Special Exercises to Help You and Your Partner Grow Together

If we want to help our partner to change, we must change. There is no other way. And more: unless we’re exceptionally blessed, it’s unlikely our partner has the same wish that we do: to keep growing and exploring a love that, at the start, was filled with surprising changes, but that has lost some of that sparkle because one, or both of us has stopped changing.

All this is to say: odds favor you’re the one who will have to initiate the work needed to refresh your relationship. No problem. You’ll find everything you need to get started in the special relationship exercises that follow. They are designed to work in a two-fold way.

Part one unfolds as you initiate the first action and receive the revelation that will help make changes in you. The second part of the exercise happens as your partner sees and experiences this change in you. When you no longer act toward them in the old way, they can’t help but see their own mechanical nature that only knows the “old way” to react to you.

In effect, your new actions help to reveal their old limitations so that – for a moment, anyway – and to whatever degree it occurs, your partner suddenly sees the need to change!

If ever there was a real “win-win” situation, a way for two people to realize the highest possibilities a relationship can offer, this is it. @guy_finley (Click to Tweet!)

Exercise #1: Look within yourself before you “speak out”

Let’s say you’re with your partner and you see something in their character that “strikes a familiar nerve” in you. Maybe it’s impatience, an obvious pretense, or just the unpleasant tone in their voice when they say something unkind or otherwise painful to your ear. There are so many options here, but suffice it to say that it’s whatever “stone” they seem to put in your shoe in that moment.

You feel a sudden negative reaction come up in you, generally attended by an unspoken thought along the lines of “there they go again.” As a rule, the next thing that happens is you feel obligated give this negative feeling a voice. After all, if you don’t point out their misstep how will they know they’ve stepped out of line, let alone how they’ve troubled you?

But now thanks to your studies you understand that whatever you feel compelled to point out to your partner causes them to immediately oppose you, pushing your observation away at the same time. So that rather than taking your habitual place in this old pattern – you meet the moment with your new intention: you look within yourself before you “speak out.” And what do you see?

Call it what you will, there stands revealed some kind of pain; perhaps anger, an old resentment, a sense of disappointment. By whatever name, it’s negative. But you’re not…and here’s why: your new awareness of this unconscious nature is the same as your freedom from its compulsion to prove itself right.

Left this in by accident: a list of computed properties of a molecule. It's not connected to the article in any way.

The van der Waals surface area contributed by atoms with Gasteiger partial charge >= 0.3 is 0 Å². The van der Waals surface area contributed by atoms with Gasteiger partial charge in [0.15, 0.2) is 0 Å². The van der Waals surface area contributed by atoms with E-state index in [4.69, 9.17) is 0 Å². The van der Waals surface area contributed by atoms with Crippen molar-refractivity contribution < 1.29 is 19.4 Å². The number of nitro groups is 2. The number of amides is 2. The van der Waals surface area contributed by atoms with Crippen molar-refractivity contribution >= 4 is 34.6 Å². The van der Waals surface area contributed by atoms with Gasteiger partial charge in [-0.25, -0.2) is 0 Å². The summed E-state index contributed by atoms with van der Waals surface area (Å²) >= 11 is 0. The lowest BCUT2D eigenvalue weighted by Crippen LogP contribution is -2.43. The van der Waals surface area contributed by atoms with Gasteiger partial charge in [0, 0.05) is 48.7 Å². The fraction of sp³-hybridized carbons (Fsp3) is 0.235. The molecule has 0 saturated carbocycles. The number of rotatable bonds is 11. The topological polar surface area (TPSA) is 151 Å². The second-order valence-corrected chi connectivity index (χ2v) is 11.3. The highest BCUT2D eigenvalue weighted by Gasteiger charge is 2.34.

Your conscious struggle to bear its pressure in you – to not let it push you to speak its pain – is the same as sparing your partner the brunt of its dark nature.

You are changed on the spot because now – thanks to the exercise of looking within before you speak out – you can now see, clearly, who you can no longer agree to be.

In the meantime, actually at the same time of your revelations, your partner is watching you. It may not seem so, but in the same moment of their misstep they could feel your negative reaction. Even if you think you masked it for fear of an unwanted encounter, your partner feels that dark energy. It unconsciously registers within them, creating an opposing reaction. So your partner is waiting, albeit unaware that they’re preparing to defend themselves from what they think you’re about to say!

But not a contrary word slips out of your mouth. You’re busy learning about yourself, and your silence is deafening to them. It’s giving your partner the momentary room – and the freedom ­– they need to see that the only thing punishing them at the moment is their own defensive thoughts and feelings. They’re ready to fight…but your silence has left them no one to fight with! They’re left alone with their pain, with no one they can blame for its mounting pressure. This new awareness is the same as their realization of a limitation in their nature they would have never seen otherwise. What was concealed is revealed, and the healing can begin because now your partner has seen the need to change.

Exercise #2: Drop your end of this unseen tug-of-war

All forms of competition between partners breed conflict, especially in the unconscious form that it takes in what seems – on the surface – to be a casual conversation.

It all starts as simply as you wanting to tell your partner about something that you did that day; perhaps to share an insight you gained, or just to talk through some condition at work or at home that’s concerning you.

No more do you finish your sentence – or at times, right in the middle of your words – than your partner interrupts you. They’ve decided to change the topic – on the spot – to one that’s obviously more interesting than whatever it was you had to say. They start talking about themselves!

Now maybe you show it, maybe you don’t, but you’re hurt. So you do one of two things: you either pull the conversation back in the direction you intended it to go, or you sit there, tune out your partner, and have a dialogue with yourself about how all your partner can do is think about themselves.

Of course, you could tell your partner about how self-centered they are by always hogging the spotlight but, as a rule, they’ll just take your comments as proof that you want the stage all to yourself. If you want things to change, to end this unseen tug-of-war between the two of you, then try the following exercise.

The next time you begin to talk about yourself to your partner and they step in front of you – in order to talk about themselves – don’t compete for the stage. Let them have the center spotlight.